We were living in Belfast. We had been there for about 10 months. I was helping out in the Sunday school at the church we had been attending for maybe 8 months. Someone came in and said “Diana’s been killed in a car accident.” Everyone looked sad. I didn’t say anything. I presumed this was someone they knew, someone who attended the church. I remember racking  my brains to think of any Diana’s I’d known. Thankfully I kept quiet and didn’t embarrass myself.

But it also brings back memories of where I was when I hear of things closer to home –

  • when I heard my Dad’s voice on my answer phone and I knew something serious had happened – my sister had drowned.
  • when my husband phoned from our friend’s house to say that friend had succeeded in hanging himself.
  • my Dad bursting into tears in the first ever house I owned to say my Mum had left him for the second time.
  • the colour of the train we were on when we picked up the message from my husband to say his dad was dead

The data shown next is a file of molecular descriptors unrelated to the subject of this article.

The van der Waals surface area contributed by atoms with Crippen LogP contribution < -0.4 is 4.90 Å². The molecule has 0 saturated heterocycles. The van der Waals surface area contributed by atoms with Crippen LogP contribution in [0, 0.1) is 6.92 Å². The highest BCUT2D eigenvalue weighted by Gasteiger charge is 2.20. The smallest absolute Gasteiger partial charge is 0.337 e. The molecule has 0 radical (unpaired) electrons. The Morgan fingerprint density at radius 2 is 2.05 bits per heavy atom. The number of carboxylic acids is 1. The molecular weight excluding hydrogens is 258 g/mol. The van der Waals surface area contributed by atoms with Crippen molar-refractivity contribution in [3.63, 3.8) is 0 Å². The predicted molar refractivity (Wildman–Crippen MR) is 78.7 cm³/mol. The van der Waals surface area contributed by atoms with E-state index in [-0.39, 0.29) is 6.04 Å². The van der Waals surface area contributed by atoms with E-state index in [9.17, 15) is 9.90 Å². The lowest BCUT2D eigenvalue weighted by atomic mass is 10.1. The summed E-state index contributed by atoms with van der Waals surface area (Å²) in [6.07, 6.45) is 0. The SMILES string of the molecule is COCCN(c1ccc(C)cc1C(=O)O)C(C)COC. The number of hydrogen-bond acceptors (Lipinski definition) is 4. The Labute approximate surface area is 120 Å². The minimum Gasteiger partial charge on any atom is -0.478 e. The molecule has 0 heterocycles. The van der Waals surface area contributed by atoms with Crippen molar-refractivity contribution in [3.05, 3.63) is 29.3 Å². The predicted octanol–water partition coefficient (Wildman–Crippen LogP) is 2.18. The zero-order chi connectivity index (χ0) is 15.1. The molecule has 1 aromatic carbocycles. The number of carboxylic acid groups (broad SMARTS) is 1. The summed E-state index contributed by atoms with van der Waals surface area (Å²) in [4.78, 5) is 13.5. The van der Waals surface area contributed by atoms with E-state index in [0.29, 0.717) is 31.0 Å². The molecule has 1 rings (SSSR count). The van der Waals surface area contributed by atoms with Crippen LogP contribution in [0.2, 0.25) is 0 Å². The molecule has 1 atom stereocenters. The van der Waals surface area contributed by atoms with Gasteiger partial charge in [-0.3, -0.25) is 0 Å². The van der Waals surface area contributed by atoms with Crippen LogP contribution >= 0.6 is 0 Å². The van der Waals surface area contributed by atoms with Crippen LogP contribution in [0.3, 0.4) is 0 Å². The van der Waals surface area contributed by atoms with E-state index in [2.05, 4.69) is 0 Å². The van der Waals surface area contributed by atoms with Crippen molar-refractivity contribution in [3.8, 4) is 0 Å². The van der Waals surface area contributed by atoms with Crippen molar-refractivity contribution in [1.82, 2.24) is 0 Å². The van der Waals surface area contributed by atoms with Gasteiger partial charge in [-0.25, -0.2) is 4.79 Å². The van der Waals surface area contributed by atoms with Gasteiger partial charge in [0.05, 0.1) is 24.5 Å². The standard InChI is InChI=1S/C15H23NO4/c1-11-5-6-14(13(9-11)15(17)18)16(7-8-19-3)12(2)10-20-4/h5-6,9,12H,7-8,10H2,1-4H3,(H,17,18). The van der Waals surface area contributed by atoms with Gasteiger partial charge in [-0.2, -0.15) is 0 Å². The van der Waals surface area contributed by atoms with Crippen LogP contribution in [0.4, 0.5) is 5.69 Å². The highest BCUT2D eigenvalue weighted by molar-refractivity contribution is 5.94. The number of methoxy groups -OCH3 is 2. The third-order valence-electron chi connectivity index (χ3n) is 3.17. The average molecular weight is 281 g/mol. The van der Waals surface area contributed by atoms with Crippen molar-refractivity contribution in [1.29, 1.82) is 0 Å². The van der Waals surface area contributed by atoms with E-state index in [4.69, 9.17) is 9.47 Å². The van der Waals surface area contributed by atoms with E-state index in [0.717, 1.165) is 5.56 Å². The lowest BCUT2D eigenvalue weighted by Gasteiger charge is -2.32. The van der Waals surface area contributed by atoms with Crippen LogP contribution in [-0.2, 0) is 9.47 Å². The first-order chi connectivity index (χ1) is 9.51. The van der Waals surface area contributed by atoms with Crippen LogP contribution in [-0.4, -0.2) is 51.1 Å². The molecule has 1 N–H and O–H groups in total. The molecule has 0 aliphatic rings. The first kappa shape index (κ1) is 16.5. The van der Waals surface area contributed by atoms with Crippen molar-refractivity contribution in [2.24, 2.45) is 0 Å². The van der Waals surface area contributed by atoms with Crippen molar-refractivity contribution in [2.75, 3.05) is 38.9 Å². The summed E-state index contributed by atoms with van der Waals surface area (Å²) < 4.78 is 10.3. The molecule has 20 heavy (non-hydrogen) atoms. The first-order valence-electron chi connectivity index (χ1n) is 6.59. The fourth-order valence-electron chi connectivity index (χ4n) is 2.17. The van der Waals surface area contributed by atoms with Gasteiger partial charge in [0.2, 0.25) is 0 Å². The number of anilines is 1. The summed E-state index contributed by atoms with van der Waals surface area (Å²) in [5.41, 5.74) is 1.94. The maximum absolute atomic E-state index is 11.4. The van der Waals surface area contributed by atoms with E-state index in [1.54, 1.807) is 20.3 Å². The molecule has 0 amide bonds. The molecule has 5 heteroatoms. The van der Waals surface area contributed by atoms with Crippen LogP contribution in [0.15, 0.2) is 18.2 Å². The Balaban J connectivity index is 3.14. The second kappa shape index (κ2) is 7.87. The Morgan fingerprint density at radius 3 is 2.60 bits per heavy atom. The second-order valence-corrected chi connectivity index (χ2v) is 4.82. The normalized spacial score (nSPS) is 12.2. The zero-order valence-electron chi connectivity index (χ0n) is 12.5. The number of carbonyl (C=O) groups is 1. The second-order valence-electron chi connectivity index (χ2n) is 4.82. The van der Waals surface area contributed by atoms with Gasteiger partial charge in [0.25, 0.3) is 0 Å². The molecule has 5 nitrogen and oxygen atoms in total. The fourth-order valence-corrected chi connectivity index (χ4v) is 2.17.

These are a list of events where I can see and smell how things were, that have stayed seared in my brain, where everything is still so vibrant, where something has been capture. A moment in time. And yet there was a prompt on a

Did my childhood kitchen look like this?

Linkedin group I’m part of which this morning said “write imagine your 5-6 year old self and write about the kitchen in your family home.” I couldn’t remember. I know I’ve moved a lot as an adult but as a child we only lived in four different homes and I can only really recall the third house, where I lived from 10-16. I only remember the fourth house because I visited it twenty years after I’d moved out because new friends were living in it. How can I see snapshots for vividly and yet not remember even something vague from a place I must have gone in to over a thousand times?

It is said that memory is an odd thing and that we shouldn’t trust it that much. What is truth may not be fact. Yet those things etched in my brain that I have mentioned above I am sure that they are really true, that they really were like that. In fact there are certain

Maybe this just says it all from http://www.theyoungadultcaregiver.com

words or phrases that can send me right back there. Though I wonder if I spoke to others who were there whether their truth is the same as mine?